Buyers interested in LG's 5350 for Sprint PCS service will most assuredly compare it to Samsung's similarly featured A500. While the LG isn't as light or as slick as that model, this attractive flip measures up to the Samsung in many ways and arguably offers a superior interface, button configuration, battery life, and price tag.
A pocket full of fun, this phone is fairly compact.
The external LCD is the standard monochrome variety and displays time, date, and caller-ID info, with a blue backlight for flair. All the main buttons on the phone are also lit in blue, except for the End button, which is conveniently illuminated in red.
We liked the dial-pad buttons; they're a decent size, slightly rubberized, and spaced far enough to minimize misdials. We also appreciated the four-way navigational button above the dial pad--it makes scrolling through menus easier--and the dedicated volume control on the side of the phone that doubles as a page up/down scroll button in wireless Web mode. Kudos to LG for avoiding Samsung's mistake with the OK/Enter button; on this model, it's where it should be: in the middle of the four-way navigational control. With its large animated icons, the interface is slightly slicker and cleaner than the A500's.
Like other PCS Vision-enabled phones, the 5350 lets you customize the look of your phone with downloadable graphics, pictures, and sounds, available as part of Sprint's next-generation data service. The wireless Web interface also looks jazzier, though it remains largely text-oriented. (See the Performance section for more on the wireless Web features.)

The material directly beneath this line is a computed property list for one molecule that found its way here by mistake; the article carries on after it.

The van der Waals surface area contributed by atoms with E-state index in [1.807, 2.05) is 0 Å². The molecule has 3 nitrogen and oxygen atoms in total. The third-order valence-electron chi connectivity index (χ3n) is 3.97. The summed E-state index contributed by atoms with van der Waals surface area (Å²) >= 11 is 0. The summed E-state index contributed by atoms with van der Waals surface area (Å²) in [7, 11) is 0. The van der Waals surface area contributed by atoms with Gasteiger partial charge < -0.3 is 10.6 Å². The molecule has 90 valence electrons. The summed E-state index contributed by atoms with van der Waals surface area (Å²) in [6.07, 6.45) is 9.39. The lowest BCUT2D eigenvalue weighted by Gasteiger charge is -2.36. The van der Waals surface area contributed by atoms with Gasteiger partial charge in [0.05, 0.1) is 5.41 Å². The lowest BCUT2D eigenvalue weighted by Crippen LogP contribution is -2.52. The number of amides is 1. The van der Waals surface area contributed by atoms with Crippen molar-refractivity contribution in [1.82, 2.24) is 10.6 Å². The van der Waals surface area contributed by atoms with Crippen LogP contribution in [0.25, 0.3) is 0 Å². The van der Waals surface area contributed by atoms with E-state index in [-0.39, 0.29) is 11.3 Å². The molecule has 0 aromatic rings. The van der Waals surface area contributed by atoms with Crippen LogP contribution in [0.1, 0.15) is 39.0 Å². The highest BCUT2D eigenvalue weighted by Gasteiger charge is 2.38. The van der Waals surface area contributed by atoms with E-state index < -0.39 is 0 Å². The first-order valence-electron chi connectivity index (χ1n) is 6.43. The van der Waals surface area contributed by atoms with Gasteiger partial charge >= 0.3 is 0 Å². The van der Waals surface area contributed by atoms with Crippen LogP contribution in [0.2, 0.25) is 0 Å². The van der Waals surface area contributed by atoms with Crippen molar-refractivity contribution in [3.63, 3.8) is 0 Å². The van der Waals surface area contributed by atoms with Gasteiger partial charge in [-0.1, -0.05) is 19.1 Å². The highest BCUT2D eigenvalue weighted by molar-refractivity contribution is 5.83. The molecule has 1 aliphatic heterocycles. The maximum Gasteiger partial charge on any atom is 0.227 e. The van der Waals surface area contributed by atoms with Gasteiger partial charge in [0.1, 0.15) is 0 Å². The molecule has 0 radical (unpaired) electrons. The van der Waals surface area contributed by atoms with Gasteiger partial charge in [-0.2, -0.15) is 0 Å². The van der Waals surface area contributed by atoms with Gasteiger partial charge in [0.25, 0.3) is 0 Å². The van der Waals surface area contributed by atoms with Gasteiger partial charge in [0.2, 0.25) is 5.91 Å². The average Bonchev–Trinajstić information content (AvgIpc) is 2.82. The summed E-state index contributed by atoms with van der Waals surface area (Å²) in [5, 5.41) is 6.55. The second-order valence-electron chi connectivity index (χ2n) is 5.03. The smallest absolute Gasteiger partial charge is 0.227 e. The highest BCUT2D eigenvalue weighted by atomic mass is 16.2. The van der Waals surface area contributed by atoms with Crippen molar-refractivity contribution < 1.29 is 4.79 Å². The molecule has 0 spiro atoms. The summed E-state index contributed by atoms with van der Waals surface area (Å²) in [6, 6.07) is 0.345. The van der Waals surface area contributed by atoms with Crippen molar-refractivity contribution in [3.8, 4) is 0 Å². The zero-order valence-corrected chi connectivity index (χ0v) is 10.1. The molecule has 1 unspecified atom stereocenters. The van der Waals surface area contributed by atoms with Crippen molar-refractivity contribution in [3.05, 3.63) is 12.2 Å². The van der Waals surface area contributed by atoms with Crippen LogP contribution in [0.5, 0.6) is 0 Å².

Keypad kudos to the 5350. It's easier to navigate the phone's menus than that found on Samsung's A500.
As noted, you can purchase downloadable screensavers and additional games--some are lame, while others are somewhat addictive--for a few dollars. Better yet, by using a special mode that turns off the cell radio, you can play them while you're on a flight.
Speaking of accessories, there's a wireless Web connection kit with USB that allows you to turn your 5350 into a modem. Also, the 5350 is compatible with Sprint's PCS Business Connection service, which allows you to receive corporate e-mail and view your calendar on your phone.
Heavy load: The 5350 comes with a not-so-portable desktop charger.
Thanks to Openwave's browser--which features Web-page-caching technology, among other enhancements--the 5350's wireless Web experience is slightly better than the A500's. But even though Sprint's 3G network is supposed to make surfing quicker, we didn't notice a significant speed boost. Simultaneously checking sports scores on this model and the WAP-enabled monochrome Sanyo SCP-6200, we didn't get the information any faster on the 5350. Sprint's Vision models currently limit you to XHTML sites, so you can't access the quicker-loading WAP sites. To be clear, the lag time isn't long, but you still have to wait about five seconds for the next screen to appear once you click a link.
As noted, battery life is good, particularly for a color-screen phone. We managed to hit the rated talk time of three hours and came in just a day short the phone's rated standby time of eight days. We should point out that the more you use the phone's backlight and wireless Web features, the bigger a hit the battery takes. Our result for talk time represents continuous use of the phone without the backlight on. Like other LG models, the 5350 comes with a power adapter and a charging cradle. We wish that LG would simply provide a travel charger that plugs directly into the phone.